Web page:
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I cannot find an answer to if it is generally possible to take the square root of a diagonal matrix $A$ by taking the square root of each individual component along the main diagonal, e.g. for a 2-by-2 matrix $$ \sqrt{A} = \begin{pmatrix} \sqrt{a_1} & 0 \\ 0 & \sqrt{a_2} \\ \end{pmatrix}. $$ Is this OK to do provided that it is a (square) diagonal matrix?

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    $\begingroup$ It is sufficient to observe that $\begin{pmatrix}\sqrt{a_1} & 0 \\ 0 & \sqrt{a_2}\end{pmatrix}\begin{pmatrix}\sqrt{a_1} & 0 \\ 0 & \sqrt{a_2}\end{pmatrix}= \begin{pmatrix}a_1 & 0 \\ 0 & a_2\end{pmatrix}$ $\endgroup$ – user247327 Oct 21 '18 at 19:50
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I assume that you consider matrices with entries in a field $\mathbb{F}$. If square roots $\sqrt{a_i}$ exist in $\mathbb{F}$, then it is ok. However, a diagonal matrix $A$ may have a square root even if the $a_i$ do not square roots in $\mathbb{F}$. An example for $\mathbb{F} = \mathbb{R}$ is $$ A = \begin{pmatrix} -1 & 0 \\ 0 & -1 \\ \end{pmatrix}. $$ In fact, a square root of $A$ is given by $$ B = \begin{pmatrix} 0 & 1 \\ -1 & 0 \\ \end{pmatrix}. $$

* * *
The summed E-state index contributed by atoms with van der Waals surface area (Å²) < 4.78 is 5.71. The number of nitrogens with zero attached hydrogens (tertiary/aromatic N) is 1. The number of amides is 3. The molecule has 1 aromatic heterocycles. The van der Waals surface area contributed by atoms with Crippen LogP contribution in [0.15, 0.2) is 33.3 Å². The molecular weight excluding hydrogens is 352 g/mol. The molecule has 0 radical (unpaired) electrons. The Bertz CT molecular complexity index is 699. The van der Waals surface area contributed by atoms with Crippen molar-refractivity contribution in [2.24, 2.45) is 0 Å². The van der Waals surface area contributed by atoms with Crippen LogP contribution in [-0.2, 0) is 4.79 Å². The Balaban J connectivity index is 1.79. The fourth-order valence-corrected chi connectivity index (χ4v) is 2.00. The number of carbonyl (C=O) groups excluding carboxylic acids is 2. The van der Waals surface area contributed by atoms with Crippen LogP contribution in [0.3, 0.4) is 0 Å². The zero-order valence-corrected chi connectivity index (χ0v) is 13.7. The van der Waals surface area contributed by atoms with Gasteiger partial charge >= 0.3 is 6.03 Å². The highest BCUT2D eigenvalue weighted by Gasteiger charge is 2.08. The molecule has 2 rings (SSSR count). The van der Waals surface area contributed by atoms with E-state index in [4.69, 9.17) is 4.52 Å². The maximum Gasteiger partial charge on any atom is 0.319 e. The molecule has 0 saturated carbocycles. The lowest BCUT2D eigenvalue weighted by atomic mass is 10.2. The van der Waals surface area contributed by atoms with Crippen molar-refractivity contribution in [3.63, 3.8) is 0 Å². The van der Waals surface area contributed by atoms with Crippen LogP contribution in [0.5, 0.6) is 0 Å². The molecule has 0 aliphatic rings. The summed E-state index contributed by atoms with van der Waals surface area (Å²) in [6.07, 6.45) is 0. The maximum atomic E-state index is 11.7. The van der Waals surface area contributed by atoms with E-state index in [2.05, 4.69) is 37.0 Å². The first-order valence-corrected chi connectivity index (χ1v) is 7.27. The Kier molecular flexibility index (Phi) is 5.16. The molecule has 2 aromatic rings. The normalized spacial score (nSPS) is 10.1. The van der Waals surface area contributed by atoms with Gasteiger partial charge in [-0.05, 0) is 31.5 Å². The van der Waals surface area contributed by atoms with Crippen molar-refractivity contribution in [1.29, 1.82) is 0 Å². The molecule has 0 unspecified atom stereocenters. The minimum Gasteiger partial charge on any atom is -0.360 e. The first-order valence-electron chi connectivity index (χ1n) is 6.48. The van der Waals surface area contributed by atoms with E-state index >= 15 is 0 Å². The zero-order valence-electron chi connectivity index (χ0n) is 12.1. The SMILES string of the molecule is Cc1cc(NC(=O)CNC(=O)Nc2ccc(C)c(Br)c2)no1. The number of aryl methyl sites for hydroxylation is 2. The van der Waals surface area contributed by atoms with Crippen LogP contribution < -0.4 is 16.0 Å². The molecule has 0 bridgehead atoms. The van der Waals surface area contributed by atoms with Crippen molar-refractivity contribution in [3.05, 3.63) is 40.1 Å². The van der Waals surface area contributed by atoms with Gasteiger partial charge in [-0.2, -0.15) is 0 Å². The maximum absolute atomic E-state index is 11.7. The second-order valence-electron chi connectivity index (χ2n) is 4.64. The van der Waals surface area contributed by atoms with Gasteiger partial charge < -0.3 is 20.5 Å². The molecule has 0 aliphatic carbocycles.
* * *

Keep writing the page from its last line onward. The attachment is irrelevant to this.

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  • $\begingroup$ Thanks for your reply! Does field $\mathbb{F}$ imply any special properties, or is it an arbitrary field? $\endgroup$ – litmus Oct 22 '18 at 7:00
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    $\begingroup$ The field is arbitrary. But the properties of $\mathbb{F}$ determine whether every (diagonal) matrix $A$ has a square root, and whether there exist square roots in diagonal form. For example, the matrix $A$ in my answer has a square root, but no diagonal square root. For $\mathbb{F} = \mathbb{C}$ it has a diagonal square root. $\endgroup$ – Paul Frost Oct 22 '18 at 12:21

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